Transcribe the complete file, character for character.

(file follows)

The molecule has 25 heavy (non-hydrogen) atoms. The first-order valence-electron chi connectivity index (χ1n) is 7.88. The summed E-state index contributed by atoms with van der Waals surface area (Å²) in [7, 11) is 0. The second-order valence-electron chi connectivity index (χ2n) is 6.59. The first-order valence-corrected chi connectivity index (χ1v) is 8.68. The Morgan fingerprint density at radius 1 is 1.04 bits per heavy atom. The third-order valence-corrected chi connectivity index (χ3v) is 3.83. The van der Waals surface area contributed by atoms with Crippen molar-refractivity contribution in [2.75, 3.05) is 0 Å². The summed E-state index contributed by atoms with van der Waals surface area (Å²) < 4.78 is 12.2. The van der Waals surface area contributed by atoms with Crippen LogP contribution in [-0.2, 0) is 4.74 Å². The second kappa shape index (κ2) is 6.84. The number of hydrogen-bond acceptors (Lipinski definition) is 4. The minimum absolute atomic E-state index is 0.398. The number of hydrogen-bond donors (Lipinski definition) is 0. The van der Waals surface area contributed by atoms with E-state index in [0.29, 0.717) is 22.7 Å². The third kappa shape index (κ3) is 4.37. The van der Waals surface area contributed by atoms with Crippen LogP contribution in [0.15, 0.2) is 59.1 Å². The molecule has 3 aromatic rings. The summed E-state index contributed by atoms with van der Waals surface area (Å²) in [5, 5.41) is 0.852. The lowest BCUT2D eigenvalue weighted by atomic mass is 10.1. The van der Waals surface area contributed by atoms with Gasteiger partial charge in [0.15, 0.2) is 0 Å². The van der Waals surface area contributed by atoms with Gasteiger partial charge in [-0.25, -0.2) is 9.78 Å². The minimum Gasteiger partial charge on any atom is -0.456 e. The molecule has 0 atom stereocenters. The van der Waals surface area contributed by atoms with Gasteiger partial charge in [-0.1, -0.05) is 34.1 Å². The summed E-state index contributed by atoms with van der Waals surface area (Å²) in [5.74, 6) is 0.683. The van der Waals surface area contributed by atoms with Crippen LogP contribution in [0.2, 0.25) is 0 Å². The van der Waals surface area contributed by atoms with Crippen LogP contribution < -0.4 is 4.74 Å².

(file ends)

The molecule has 25 heavy (non-hydrogen) atoms. The first-order valence-electron chi connectivity index (χ1n) is 7.88. The summed E-state index contributed by atoms with van der Waals surface area (Å²) in [7, 11) is 0. The second-order valence-electron chi connectivity index (χ2n) is 6.59. The first-order valence-corrected chi connectivity index (χ1v) is 8.68. The Morgan fingerprint density at radius 1 is 1.04 bits per heavy atom. The third-order valence-corrected chi connectivity index (χ3v) is 3.83. The van der Waals surface area contributed by atoms with Crippen molar-refractivity contribution in [2.75, 3.05) is 0 Å². The summed E-state index contributed by atoms with van der Waals surface area (Å²) < 4.78 is 12.2. The van der Waals surface area contributed by atoms with Crippen LogP contribution in [-0.2, 0) is 4.74 Å². The second kappa shape index (κ2) is 6.84. The number of hydrogen-bond acceptors (Lipinski definition) is 4. The minimum absolute atomic E-state index is 0.398. The number of hydrogen-bond donors (Lipinski definition) is 0. The van der Waals surface area contributed by atoms with E-state index in [0.29, 0.717) is 22.7 Å². The third kappa shape index (κ3) is 4.37. The van der Waals surface area contributed by atoms with Crippen LogP contribution in [0.15, 0.2) is 59.1 Å². The molecule has 3 aromatic rings. The summed E-state index contributed by atoms with van der Waals surface area (Å²) in [5, 5.41) is 0.852. The lowest BCUT2D eigenvalue weighted by atomic mass is 10.1. The van der Waals surface area contributed by atoms with Gasteiger partial charge in [0.15, 0.2) is 0 Å². The van der Waals surface area contributed by atoms with Gasteiger partial charge in [-0.25, -0.2) is 9.78 Å². The minimum Gasteiger partial charge on any atom is -0.456 e. The molecule has 0 atom stereocenters. The van der Waals surface area contributed by atoms with Gasteiger partial charge in [-0.1, -0.05) is 34.1 Å². The summed E-state index contributed by atoms with van der Waals surface area (Å²) in [5.74, 6) is 0.683. The van der Waals surface area contributed by atoms with Crippen LogP contribution in [0.2, 0.25) is 0 Å². The van der Waals surface area contributed by atoms with Crippen LogP contribution < -0.4 is 4.74 Å².